A Synagogue in Budapest

By Rowan Polovin

Chairman, South African Zionist Federation (Cape Council)

In October 2018, I had the privilege of visiting Budapest to attend the World Zionist Organization’s iVision Conference 2018: ‘Asking, Challenging and Dreaming’. iVision is an annual conference in Europe that is organised and run by the WZO’s Department for Diaspora Activities. It is an important meeting place for Zionists of the Diaspora, as well as representatives from Israel, to gather together and talk about Zionism, Israel and the Jewish People. I met participants and Zionist federations from Bulgaria, Romania, Russia, Germany, Hungary and of course Israel.
Israel-Diaspora relations on the world stage are usually centered around Israel and the United States or Europe. Israel-Africa relations are rarely given the attention deserved, nor is the history of Israel and Zionism in Africa well known or understood. I thus gave a lecture to the conference attendees on this topic and was pleased to represent Jewry of the African continent at this important conference.
Nordau + Herzl
Max Nordau (L) Theodor Herzl (R)
It was symbolic and meaningful that the conference took place a few meters away from the Dohány Street Synagogue, the largest Synagogue in Europe, and the second largest in the world, and its adjoining Jewish Museum was built on the very spot where Theodor Herzl, the founder and visionary of modern political Zionism, was born. A simple plaque outside the Synagogue commemorates the startling fact of Herzl’s birth on this spot that led to the revitalisation of the Jewish People and the establishment of the Jewish State. Max Nordau, another prominent Zionist intellectual and co-founder with Herzl of the World Zionist Organization, was born not too far away.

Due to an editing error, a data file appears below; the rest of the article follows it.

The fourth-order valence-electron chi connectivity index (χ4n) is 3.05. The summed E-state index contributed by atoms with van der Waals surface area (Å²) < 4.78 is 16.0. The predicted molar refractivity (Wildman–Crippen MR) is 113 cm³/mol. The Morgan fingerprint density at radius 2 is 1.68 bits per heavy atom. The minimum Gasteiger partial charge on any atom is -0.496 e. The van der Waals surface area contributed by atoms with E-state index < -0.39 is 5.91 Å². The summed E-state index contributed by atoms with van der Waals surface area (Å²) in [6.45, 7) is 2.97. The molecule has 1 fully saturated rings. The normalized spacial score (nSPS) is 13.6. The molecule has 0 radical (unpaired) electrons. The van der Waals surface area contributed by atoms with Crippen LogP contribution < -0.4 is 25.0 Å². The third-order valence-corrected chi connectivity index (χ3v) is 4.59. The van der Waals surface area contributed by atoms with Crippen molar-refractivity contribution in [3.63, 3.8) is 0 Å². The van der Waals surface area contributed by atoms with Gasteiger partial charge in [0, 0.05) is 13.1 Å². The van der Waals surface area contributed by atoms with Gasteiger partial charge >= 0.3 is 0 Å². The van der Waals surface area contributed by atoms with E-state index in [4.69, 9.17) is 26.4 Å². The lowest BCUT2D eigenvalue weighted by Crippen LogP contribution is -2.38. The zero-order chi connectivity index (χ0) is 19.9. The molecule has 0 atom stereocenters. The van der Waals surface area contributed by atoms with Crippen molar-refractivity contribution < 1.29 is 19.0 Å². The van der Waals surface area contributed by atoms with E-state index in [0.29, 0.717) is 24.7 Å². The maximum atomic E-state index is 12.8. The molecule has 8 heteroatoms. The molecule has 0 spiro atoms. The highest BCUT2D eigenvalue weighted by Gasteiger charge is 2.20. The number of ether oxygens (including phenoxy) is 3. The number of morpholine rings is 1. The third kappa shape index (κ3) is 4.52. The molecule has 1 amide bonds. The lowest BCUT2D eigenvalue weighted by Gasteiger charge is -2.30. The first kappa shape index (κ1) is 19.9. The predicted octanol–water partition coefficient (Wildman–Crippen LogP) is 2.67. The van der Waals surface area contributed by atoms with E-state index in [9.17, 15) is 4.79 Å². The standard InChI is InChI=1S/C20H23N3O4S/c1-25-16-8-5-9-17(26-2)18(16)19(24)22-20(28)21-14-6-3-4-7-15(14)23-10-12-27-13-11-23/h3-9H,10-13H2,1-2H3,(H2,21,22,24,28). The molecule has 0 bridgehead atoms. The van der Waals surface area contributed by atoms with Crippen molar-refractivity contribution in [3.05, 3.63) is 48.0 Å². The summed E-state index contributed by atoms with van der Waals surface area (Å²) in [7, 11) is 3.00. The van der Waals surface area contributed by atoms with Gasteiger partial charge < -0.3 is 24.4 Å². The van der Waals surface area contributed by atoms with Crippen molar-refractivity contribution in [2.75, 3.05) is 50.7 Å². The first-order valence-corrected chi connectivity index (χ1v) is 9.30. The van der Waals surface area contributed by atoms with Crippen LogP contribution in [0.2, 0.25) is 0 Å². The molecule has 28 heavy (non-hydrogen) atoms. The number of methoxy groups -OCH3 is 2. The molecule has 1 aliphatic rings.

Dohány Street Synagogue3
Dohány Street Synagogue
The Great Synagogue, as it is otherwise known, was built in a Moorish architectural style in the exterior, and includes an organ (on which Franz Liszt played), naves and a pulpit, and reflects the assimilationist tendencies of Austro-Hungarian Jewry of the era. This desire to integrate and assimilate unfortunately did not prevent the terrible persecution of the Hungarian Jews in the twentieth century (nor the ten centuries of persecution beforehand) which led to the quarter being turned into a ghetto in late 1944, the Synagogue defining its border. One casually strolls past what was once the Synagogue’s gardens, but now constitutes a cemetery of 2 000 mostly unmarked Jewish graves of people who starved or froze to death in the ghetto. This, mixed with the hundreds of thousands of Hungarian Jews who were murdered in the Holocaust, is too tragic to describe.
Herzl fondly reminisced about this Synagogue of his youth in a later speech. He references it as one of the awakenings in his being and consciousness that moved him to write about the ‘Situation of the Jews’, which ultimately lead to his vision for a Jewish State. How prophetic were his vision and his words, which enacted sooner may have prevented the later tragedies on the doorsteps of this very Synagogue and throughout Europe.  Herzl famously said almost exactly 50 years prior that, “it may not come in my lifetime, but 50 years from now, there will be a Jewish state”. We should continually remind ourselves of the miracle of this State as a safe haven for Jews, and now also as a means for the fulfillment of Jewish life, genius and ethics, alongside our obligation and responsibility to promote Zionism in the Diaspora.

Rowan-Polovin (1).jpeg

Rowan Polovin is the Chairman of the South African Zionist Federation (Cape Council), and a 2016 recipient of the World Zionist Organisation’s Herzl Award for his commitment to the State of Israel and the SA Jewish Community. He is a proud Jew and passionate Zionist, and works to instill a strong Jewish and Zionist identity in the South African Jewish community.

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